It would be reassuring to report that the petition was summarily dismissed as a bit of lunatic fringe hysteria. But that’s not what happened. Instead, campus organizations lined up to support the petition, including such presumably mainstream groups as Harvard College Democrats, Harvard College Democrats for Warren, and Harvard Women in Computer Science. Within days, the petition had garnered over 670 signatures from the Harvard community.
To its credit, the Crimson did not apologize for committing the sin of following standard journalism practice in contacting the subject of a demonstration for comment. But the editors did invite the demonstration organizers to meet with them in person to voice their concerns. Following that meeting, the Crimson published a “Note to Readers,” assuring the public that in the newspaper’s “communication with ICE’s media office, the reporters did not provide the names or immigration statuses of any individual at the protest.”
The Note did little to allay concerns. In fact, it seems to have generated a backlash among Crimson writers themselves. One contributing opinion writer condemned the newspaper for “attempting to provide a ‘balanced’ perspective on deportation.” The writer opined: “In pursuing objectivity, we silence the marginalized.” An associate editorial editor tweeted that “it pains me to feel unsafe in the building I have devoted countless hours to.” Another member of the editorial staff tweeted that the newspaper’s decision to continue reaching out to subjects of demonstrations for comment was “antithetical to our journalistic values of reporting with sensitivity.”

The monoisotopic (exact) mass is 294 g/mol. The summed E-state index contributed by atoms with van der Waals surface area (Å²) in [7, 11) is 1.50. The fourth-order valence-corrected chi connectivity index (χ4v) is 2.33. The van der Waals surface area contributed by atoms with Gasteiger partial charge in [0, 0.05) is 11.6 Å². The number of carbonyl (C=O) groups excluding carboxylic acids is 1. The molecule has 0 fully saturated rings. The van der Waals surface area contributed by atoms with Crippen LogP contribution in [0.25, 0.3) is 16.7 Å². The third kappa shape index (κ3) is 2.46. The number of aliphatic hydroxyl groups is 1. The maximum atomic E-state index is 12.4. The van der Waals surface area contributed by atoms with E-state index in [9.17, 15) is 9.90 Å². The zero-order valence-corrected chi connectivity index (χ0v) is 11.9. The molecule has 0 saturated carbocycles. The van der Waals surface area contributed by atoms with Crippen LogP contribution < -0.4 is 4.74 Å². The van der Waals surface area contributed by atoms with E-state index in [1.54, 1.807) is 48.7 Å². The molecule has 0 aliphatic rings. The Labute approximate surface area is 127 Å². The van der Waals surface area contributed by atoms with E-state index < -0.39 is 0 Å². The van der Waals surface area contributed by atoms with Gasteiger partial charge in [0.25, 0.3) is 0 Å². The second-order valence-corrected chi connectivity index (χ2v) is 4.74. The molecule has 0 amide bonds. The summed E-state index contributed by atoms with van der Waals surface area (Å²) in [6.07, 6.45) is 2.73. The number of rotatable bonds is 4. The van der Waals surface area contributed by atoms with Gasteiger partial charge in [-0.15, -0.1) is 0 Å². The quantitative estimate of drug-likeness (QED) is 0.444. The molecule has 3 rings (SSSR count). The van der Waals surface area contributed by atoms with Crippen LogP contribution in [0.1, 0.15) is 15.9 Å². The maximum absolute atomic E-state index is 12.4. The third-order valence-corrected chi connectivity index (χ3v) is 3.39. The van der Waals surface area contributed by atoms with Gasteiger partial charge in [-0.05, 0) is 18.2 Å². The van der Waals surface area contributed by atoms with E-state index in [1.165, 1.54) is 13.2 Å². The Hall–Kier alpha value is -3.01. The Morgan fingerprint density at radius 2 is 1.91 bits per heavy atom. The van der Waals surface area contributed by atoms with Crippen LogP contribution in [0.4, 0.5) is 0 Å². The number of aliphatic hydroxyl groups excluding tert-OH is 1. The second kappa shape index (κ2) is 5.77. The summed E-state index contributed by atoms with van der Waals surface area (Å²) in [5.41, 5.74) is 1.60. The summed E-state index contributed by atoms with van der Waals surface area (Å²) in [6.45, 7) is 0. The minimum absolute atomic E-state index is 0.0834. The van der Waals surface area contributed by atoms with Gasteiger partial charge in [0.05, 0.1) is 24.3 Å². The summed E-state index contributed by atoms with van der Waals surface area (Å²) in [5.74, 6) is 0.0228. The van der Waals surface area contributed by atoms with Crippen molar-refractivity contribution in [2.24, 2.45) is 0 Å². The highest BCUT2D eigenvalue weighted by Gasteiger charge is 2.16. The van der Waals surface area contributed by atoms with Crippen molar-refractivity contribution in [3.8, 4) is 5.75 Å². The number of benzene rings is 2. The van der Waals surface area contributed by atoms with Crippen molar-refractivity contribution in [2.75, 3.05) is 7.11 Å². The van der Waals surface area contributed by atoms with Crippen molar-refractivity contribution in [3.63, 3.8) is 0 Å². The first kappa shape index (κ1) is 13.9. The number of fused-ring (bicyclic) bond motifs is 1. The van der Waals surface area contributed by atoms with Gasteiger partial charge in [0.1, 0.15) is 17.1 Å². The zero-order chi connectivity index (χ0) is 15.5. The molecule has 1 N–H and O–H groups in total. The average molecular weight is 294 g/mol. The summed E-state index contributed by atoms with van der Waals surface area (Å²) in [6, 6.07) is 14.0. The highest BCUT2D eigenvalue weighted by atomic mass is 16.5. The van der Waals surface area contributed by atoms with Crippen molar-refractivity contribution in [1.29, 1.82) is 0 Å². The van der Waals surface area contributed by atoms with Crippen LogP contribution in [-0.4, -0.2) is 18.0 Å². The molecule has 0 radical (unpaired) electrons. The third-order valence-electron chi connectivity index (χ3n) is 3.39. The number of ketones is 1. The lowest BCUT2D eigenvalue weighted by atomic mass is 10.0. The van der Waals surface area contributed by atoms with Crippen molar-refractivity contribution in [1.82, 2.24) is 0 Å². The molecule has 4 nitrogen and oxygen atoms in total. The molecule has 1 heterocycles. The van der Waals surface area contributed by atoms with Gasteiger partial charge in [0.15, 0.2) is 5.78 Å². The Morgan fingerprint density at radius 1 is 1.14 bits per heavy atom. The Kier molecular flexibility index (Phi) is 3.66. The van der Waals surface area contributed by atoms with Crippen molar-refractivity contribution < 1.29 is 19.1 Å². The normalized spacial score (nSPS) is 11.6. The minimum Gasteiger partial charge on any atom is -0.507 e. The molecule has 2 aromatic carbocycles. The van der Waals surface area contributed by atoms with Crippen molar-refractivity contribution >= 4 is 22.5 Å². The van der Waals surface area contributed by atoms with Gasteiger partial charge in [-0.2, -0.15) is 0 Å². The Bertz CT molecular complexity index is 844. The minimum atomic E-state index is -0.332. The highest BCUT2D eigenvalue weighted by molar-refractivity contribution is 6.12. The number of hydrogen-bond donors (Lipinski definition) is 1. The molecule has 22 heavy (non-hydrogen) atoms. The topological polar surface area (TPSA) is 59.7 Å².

The University is not responsible for every act of extreme wokehood committed on the campus. But such events do not occur in a vacuum. If a sizable portion of Harvard students condemn the college newspaper for practicing journalism, it is not because these students are ignorant of freedom of the press. It is because these students object to freedom of the press. And if they object to freedom of the press, it is not because they were taught to think that way when they were growing up and attending high school. It is because they were exposed to such thinking after they arrived at Harvard.
The students who condemned the Crimson for seeking comment from ICE live and study in an environment holding little regard for constitutional values.